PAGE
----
Contact Lens Case Reports

Contact Lens Case Reports

Calculating Scleral Lens Sag


Our patient was a 64-year-old female with a longstanding history of keratoconus. She underwent a penetrating keratoplasty (PKP) OS only at age 43. She has since struggled with a wide range of corneal lens designs. Due to her bulging graft and asymmetric topography (Figure 1), a decision was made to refit her with a scleral lens.

Figure 1. Axial, elevation, and OCT displays of the patient following PKP for keratoconus.

Estimating Sagittal Height

At Pacific University, we have developed a technique to estimate the sagittal depth of both normal and irregular corneas. The system is based on the knowledge that in both normal and abnormal eyes, the height of the cornea and sclera at a chord from 10.0mm to 15.0mm is approximately 2,000µm (Figure 2) (Copilevitz et al, 2012).

Figure 2. Sagittal height of normal and keratoconus eyes (approximately 2,000µm) at a chord of 10mm to 15mm.

We use the Medmont corneal topographer to calculate the sagittal height (sag) of the cornea from 10.0mm to the corneal apex. In this case, the Medmont value was 2,332µm. The ocular coherence tomography (OCT) value was almost identical at 2,330µm (Figure 3). Adding the Medmont value (2332µm) to the corneal/scleral sag at 10mm to 15.0mm (2,000µm), the estimated total sag of the cornea/sclera at 15.0mm was 4,332µm. To this, we added 350µm (300µm to 400µm for apical clearance) (4,682µm) to calculate the initial diagnostic lens sag.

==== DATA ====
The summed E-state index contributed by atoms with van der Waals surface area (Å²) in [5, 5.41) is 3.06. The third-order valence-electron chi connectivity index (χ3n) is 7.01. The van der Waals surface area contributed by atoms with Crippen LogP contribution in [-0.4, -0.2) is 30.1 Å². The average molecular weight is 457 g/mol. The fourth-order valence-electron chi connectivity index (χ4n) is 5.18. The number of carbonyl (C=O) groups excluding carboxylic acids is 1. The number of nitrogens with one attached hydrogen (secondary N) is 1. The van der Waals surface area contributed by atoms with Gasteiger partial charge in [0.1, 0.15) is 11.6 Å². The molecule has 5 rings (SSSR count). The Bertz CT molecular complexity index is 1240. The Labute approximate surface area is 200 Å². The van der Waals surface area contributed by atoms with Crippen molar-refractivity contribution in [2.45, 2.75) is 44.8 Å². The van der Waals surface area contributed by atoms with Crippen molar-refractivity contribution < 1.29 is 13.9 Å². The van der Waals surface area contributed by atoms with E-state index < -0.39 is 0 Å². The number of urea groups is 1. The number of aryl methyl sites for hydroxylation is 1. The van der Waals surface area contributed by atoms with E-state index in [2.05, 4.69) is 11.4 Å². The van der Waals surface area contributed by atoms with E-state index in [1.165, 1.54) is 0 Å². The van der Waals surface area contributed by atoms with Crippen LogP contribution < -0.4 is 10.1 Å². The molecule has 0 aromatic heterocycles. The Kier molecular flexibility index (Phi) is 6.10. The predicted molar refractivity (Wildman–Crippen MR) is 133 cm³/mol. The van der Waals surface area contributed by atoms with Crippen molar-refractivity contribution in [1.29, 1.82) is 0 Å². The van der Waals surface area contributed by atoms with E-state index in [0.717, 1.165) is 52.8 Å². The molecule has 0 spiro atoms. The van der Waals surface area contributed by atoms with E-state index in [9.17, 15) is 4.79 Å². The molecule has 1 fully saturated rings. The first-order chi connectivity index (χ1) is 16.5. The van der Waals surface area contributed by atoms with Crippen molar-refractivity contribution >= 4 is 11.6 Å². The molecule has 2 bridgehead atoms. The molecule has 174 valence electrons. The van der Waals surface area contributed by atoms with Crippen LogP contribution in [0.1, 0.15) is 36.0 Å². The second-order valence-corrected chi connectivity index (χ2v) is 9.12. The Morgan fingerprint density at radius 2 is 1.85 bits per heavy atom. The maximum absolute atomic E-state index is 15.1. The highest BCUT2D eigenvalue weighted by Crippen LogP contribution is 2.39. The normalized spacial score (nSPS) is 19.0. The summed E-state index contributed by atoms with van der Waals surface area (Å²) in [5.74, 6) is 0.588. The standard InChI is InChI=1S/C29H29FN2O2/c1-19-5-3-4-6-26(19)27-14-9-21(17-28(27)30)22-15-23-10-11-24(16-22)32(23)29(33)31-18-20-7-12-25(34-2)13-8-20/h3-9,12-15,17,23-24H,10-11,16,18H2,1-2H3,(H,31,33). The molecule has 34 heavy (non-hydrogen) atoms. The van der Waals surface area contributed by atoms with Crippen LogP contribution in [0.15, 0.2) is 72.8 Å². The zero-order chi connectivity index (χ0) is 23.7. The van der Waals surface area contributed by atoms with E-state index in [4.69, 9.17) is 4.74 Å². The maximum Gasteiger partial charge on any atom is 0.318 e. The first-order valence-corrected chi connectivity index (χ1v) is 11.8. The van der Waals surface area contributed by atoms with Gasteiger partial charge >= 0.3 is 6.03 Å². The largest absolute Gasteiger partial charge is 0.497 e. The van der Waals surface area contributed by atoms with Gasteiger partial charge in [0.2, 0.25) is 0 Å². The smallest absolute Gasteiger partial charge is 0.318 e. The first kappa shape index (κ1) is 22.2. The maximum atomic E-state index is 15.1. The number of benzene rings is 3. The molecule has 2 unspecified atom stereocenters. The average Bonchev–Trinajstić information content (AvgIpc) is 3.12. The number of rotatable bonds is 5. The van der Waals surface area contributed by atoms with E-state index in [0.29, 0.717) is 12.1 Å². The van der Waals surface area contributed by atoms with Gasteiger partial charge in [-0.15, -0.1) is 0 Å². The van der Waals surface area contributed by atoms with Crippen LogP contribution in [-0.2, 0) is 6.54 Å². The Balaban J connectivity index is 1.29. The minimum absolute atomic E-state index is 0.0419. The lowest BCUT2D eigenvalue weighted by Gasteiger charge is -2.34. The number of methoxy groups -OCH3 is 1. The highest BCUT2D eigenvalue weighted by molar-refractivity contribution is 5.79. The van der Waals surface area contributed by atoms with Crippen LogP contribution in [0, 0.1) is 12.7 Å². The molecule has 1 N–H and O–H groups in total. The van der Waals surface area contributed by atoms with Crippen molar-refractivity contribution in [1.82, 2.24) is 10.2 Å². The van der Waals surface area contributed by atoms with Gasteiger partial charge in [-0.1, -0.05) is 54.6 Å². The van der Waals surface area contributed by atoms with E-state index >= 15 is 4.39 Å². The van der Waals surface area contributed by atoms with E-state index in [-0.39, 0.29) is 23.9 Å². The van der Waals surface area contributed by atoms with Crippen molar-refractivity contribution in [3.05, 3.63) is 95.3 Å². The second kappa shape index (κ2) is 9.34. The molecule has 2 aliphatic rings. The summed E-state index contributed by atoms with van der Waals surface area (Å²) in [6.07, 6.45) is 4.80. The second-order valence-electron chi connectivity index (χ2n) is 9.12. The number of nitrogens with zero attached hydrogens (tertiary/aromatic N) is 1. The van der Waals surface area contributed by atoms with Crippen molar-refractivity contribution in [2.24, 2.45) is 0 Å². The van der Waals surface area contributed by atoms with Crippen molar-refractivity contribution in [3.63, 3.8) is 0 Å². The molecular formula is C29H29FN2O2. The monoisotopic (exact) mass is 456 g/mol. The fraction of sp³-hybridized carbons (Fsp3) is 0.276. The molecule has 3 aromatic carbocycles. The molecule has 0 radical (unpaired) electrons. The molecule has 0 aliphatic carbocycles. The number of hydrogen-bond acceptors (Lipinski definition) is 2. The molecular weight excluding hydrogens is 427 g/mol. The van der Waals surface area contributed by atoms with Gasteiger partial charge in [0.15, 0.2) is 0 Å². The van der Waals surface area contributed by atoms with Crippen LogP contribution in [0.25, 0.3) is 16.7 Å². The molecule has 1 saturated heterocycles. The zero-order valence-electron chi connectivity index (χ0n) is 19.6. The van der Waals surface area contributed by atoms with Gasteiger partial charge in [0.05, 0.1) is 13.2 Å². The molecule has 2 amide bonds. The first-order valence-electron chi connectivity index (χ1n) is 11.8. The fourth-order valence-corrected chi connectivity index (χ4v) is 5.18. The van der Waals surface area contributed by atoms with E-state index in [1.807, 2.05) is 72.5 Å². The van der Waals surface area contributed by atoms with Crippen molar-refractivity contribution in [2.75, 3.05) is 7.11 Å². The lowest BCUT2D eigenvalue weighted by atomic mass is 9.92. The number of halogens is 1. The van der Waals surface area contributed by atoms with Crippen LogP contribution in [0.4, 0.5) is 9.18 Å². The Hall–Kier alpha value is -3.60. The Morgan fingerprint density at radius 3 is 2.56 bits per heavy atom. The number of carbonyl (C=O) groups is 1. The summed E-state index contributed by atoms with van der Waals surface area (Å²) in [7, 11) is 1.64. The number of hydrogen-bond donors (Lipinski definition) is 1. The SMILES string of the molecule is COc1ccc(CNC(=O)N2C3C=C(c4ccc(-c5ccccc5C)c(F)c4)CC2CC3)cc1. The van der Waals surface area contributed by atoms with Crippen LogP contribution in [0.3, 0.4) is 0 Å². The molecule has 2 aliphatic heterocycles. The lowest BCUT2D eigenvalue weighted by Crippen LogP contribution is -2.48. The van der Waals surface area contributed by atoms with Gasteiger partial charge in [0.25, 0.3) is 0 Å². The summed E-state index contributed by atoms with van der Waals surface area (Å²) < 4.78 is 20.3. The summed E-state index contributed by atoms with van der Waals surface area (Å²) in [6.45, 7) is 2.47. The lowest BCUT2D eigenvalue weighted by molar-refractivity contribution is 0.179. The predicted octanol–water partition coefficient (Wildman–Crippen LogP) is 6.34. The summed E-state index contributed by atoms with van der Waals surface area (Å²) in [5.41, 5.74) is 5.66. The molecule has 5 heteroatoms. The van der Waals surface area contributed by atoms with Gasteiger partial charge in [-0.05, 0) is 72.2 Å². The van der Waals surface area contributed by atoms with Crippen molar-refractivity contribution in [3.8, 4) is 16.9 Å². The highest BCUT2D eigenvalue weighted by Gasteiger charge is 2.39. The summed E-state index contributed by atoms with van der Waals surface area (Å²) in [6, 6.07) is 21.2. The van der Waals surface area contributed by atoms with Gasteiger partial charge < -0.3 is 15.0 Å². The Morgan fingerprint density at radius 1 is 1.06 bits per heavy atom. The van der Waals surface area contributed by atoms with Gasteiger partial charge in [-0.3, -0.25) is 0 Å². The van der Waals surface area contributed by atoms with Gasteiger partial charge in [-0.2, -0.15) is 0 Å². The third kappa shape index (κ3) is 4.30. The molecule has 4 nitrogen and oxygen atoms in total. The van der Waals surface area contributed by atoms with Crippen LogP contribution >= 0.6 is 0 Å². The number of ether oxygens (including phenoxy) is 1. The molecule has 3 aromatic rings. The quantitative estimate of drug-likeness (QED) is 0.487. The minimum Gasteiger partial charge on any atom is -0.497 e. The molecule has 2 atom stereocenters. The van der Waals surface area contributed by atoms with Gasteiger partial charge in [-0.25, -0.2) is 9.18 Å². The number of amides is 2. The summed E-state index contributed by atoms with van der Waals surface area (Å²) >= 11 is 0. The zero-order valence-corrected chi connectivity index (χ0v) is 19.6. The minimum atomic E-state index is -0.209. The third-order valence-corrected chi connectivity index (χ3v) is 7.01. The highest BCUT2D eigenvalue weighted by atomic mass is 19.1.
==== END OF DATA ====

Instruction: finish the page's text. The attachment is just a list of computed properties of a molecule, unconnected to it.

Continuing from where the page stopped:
Figure 3. Medmont (2,332µm) and OCT (2,330µm) sagittal height from 10.0mm to the apex.

Testing the Formula

A 16.5mm diagnostic lens with a sagittal height of 4,700µm fit well, demonstrating 300µm to 400µm of apical clearance, limbal clearance, and scleral landing (Figure 4). Scleral lens designs frequently position temporally and slightly inferiorly. The greater elevation of the nasal quadrant of the sclera pushes the lens temporally. The vertical decentration is secondary to gravitational and upper lid forces. The result is an area of fluorescein thinning always in the superior nasal quadrant.

Figure 4. The 4,700µm sag diagnostic lens on the patient’s left eye.

This technique can help estimate the sagittal height of most eyes, thereby helping to improve accuracy with initial diagnostic lens selection. CLS

For references, please visit and click on document #220.

Patrick Caroline is an associate professor of optometry at Pacific University. He is also a consultant to Contamac. Mark André is an associate professor of optometry at Pacific University. He is also a consultant for CooperVision.